The most famous duel in Pembrokeshire history took place two years later and gave rise to the ironic place name today of ‘Fortune’s Frolic’ at Haverfordwest. The encounter involved Samuel Fortune who was a member of an old Haverfordwest family who was born in 1776. He entered his father’s tannery business although in some accounts he is described as a ‘gentleman.’ He befriended John James, an articled clerk who was related to the powerful and wealthy James family of Pantsaeson near Moylegrove in north Pembrokeshire. On 16 September 1799 the two had a trivial row. Rashly Samuel struck his friend on the shoulder with his whip and they parted in anger.

A challenge was issued and without telling anyone Samuel Fortune made his way over to the Croft Field at Uzmaston near Haverfordwest on 21 September 1799 where the tragic events were to unfold. On the field Samuel Fortune refused to fire. John James took deliberate aim so that the lead pistol shot hit him in the lower abdomen which made him stagger. Samuel Fortune asked John James to shoot again since he was sure he was now a dead man. James refused and stated that Samuel Fortune could open fire if he wished to. He chose not to do so. Samuel was brought to his father’s house where he died between on the morning of 22 September 1799.

A legend maintains how the killer’s sister, Miss James was engaged to Samuel Fortune and how she died of a broken heart. The legend states how she was buried in the same grave with him six months later. A Mary James, aged 20 was buried in an unspecified plot in 1801 but whether she was Samuel’s intended we will never be sure. The site of the duel is today remembered as ‘Fortune’s Frolic.’ 

Tenby saw two extraordinary duels in 1839 and 1842 where amazingly the protagonists were current mayors of the town. On the first occasion, 1 April 1839 William Richards of Croft House was one of the parties. He made his fortune in the East India Company. Croft Terrace was built in 1833 and next to it stood Sion House owned by Sir Henry Mannix. It was a dispute over a strip of ground outside Sion House that the duel arose. A challenge was issued and on a Monday morning at Gumfreston not far from the village church, the two men met. Richards fired into the air but Mannix deliberately took aim and shot the mayor of Tenby in the groin. The pistol ball was removed and Richards slowly recovered. Mannix, it was supposed disappeared perhaps back to Ireland.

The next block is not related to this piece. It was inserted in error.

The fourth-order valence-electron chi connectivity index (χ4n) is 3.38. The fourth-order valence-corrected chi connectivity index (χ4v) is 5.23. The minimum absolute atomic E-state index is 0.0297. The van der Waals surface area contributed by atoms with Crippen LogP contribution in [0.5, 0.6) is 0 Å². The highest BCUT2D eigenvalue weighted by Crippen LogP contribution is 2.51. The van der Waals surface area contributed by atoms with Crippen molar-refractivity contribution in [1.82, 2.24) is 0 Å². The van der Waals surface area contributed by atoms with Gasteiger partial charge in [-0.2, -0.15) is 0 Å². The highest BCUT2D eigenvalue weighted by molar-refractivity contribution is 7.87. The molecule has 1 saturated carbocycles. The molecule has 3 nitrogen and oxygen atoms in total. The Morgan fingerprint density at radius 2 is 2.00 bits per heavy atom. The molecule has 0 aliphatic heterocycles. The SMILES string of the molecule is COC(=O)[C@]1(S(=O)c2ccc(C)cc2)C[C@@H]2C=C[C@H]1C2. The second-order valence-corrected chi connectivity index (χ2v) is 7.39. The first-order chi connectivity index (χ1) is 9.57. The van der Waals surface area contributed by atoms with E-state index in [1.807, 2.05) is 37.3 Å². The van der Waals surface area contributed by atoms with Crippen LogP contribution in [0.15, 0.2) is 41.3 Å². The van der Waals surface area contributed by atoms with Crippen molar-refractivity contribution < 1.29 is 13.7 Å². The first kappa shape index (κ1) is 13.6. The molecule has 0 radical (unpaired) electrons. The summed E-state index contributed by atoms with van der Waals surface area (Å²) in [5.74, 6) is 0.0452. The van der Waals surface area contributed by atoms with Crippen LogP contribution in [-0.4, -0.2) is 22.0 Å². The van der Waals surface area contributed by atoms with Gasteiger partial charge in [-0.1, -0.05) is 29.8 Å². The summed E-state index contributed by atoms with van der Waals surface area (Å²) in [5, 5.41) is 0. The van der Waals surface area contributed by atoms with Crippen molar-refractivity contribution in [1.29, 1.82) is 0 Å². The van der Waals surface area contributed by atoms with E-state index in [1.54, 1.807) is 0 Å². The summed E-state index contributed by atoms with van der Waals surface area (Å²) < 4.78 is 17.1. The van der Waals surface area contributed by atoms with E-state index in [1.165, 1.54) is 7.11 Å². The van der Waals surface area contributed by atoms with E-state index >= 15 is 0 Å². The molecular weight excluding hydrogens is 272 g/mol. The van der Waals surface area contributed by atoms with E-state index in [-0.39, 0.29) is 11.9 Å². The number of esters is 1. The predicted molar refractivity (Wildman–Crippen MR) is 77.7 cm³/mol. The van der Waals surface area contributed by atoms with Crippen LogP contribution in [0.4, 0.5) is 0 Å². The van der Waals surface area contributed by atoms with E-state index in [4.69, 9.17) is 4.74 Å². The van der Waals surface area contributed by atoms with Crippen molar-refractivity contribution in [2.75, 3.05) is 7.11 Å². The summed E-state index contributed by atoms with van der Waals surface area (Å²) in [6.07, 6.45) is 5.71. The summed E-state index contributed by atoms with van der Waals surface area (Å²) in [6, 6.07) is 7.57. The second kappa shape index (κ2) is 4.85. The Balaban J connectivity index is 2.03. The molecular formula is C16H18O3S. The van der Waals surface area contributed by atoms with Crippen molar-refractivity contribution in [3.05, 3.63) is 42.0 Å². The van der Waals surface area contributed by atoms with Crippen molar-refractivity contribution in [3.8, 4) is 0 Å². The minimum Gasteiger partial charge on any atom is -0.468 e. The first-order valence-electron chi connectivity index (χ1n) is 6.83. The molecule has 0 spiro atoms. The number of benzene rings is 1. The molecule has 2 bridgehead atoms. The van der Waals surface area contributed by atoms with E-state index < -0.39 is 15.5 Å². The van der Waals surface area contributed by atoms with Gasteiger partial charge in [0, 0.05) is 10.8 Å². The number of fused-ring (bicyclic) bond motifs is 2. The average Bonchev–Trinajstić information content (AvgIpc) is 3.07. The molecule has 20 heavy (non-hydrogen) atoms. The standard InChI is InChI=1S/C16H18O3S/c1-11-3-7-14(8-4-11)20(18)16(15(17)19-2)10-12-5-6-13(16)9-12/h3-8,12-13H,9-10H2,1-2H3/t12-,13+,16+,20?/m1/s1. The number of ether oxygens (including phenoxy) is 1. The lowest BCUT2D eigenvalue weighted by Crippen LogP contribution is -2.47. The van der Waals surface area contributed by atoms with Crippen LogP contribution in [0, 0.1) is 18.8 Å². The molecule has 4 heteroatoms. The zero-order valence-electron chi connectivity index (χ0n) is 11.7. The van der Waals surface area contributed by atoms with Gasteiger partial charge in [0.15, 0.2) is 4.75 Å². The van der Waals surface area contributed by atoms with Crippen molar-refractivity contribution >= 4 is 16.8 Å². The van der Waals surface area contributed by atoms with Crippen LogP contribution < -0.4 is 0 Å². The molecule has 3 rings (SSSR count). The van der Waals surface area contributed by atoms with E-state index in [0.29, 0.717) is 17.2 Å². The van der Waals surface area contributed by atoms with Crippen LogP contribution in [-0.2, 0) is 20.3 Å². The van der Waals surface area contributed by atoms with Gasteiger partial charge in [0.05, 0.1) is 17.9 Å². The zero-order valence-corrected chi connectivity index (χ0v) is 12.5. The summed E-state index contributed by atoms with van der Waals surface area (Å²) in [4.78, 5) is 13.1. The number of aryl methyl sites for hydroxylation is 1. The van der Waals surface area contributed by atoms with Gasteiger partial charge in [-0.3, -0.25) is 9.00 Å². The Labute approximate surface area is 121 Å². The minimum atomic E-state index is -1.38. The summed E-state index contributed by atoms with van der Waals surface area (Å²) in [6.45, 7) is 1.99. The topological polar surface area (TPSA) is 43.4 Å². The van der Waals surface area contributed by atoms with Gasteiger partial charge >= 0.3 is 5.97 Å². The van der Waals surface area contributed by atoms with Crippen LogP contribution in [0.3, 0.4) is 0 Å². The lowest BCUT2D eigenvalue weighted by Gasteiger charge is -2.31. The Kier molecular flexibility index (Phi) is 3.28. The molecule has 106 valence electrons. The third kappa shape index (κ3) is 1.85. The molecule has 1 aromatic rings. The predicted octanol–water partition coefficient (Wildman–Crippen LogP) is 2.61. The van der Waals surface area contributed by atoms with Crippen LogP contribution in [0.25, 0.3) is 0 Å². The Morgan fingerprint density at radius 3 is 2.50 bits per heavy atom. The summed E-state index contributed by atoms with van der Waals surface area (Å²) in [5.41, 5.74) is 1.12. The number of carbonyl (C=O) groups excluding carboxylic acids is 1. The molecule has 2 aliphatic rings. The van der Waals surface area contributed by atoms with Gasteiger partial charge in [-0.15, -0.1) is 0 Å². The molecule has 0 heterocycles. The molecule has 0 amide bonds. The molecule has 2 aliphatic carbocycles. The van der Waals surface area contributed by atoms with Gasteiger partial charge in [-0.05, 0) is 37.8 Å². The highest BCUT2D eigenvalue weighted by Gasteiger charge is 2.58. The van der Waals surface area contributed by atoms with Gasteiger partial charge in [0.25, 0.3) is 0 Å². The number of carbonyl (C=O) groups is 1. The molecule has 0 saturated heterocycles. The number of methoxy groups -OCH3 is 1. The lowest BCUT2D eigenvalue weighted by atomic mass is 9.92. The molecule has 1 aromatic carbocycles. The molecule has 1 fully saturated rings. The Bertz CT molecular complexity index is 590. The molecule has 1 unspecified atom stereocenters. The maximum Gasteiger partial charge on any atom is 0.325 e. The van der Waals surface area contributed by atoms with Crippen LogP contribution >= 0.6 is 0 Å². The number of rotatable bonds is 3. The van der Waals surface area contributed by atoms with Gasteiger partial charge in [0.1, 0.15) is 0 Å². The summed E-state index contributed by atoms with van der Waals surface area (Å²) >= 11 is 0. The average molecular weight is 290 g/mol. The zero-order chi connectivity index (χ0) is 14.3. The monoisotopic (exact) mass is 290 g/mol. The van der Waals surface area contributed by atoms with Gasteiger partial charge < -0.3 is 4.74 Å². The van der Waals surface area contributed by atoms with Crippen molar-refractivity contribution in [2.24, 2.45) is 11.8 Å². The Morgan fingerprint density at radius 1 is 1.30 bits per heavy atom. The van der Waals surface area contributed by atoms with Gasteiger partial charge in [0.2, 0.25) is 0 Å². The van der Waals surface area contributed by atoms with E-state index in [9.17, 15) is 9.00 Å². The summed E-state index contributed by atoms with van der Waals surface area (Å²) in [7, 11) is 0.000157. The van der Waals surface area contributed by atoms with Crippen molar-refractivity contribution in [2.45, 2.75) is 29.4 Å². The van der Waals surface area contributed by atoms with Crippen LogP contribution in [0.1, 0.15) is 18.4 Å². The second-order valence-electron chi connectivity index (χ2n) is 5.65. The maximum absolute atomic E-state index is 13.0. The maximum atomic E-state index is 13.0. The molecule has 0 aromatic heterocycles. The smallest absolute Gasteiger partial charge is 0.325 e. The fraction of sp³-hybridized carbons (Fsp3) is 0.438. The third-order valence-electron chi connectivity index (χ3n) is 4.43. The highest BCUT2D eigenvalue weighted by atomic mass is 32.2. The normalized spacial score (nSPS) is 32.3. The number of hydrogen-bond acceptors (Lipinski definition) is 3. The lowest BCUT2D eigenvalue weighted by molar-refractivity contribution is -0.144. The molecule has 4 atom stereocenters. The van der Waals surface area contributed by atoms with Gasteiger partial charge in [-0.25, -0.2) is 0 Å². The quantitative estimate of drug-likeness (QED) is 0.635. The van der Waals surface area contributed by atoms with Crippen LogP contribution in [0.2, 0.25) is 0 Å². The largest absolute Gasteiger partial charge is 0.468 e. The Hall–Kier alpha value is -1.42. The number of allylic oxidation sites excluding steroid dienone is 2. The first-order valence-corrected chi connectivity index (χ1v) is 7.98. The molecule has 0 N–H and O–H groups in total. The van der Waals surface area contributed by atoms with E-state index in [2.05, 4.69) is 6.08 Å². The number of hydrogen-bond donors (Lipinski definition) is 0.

In 1842 another Tenby mayor was standing on a duelling field outside the town. One party, Charles Cook Wells inherited property from his uncle which brought him to the town. His opponent was Captain Francis Rivers Freeling one time in the in the 92nd (Highland) Regiment of Foot. At any rate the duel, fought outside the town perhaps on 6 September 1842 involved two shots exchanged but happily no injuries.

The last known Pembrokeshire duel took place on the sands near Haverfordwest, surely Broad Haven in November 1843. The names of the protagonists are unknown save for the identity of one as Captain B---y an officer who had recently distinguished himself in the recent wars in Afghanistan. His opponent was Mr T. J---s, surely Jones. Mr Jones was badly injured so that his life was despaired of. No further details are known of this encounter, positively the last to be fought in this Pembrokeshire. It became a criminal offence not only to fight a duel or even to issue a challenge to provoke one. Those pistol shots heard on Broad Haven sands brought the chapter of Pembrokeshire duels to a close.